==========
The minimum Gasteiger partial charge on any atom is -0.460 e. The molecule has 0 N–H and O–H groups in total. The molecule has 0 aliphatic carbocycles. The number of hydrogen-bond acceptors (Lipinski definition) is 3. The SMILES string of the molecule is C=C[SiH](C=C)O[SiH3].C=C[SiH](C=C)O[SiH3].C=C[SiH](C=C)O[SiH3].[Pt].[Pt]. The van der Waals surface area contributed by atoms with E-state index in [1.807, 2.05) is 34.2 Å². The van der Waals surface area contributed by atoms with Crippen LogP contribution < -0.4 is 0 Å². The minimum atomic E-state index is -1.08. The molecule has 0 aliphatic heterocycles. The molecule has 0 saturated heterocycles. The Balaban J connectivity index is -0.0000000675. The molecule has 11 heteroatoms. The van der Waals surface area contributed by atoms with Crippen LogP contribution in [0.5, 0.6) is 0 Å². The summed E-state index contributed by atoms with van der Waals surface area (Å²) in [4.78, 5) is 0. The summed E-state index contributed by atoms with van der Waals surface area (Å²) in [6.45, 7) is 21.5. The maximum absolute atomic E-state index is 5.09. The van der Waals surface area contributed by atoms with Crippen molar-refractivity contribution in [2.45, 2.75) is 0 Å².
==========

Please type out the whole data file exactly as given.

The minimum Gasteiger partial charge on any atom is -0.460 e. The molecule has 0 N–H and O–H groups in total. The molecule has 0 aliphatic carbocycles. The number of hydrogen-bond acceptors (Lipinski definition) is 3. The SMILES string of the molecule is C=C[SiH](C=C)O[SiH3].C=C[SiH](C=C)O[SiH3].C=C[SiH](C=C)O[SiH3].[Pt].[Pt]. The van der Waals surface area contributed by atoms with E-state index in [1.807, 2.05) is 34.2 Å². The van der Waals surface area contributed by atoms with Crippen LogP contribution < -0.4 is 0 Å². The minimum atomic E-state index is -1.08. The molecule has 0 aliphatic heterocycles. The molecule has 0 saturated heterocycles. The Balaban J connectivity index is -0.0000000675. The molecule has 11 heteroatoms. The van der Waals surface area contributed by atoms with Crippen LogP contribution in [0.5, 0.6) is 0 Å². The summed E-state index contributed by atoms with van der Waals surface area (Å²) in [4.78, 5) is 0. The summed E-state index contributed by atoms with van der Waals surface area (Å²) in [6.45, 7) is 21.5. The maximum absolute atomic E-state index is 5.09. The van der Waals surface area contributed by atoms with Crippen molar-refractivity contribution in [2.45, 2.75) is 0 Å².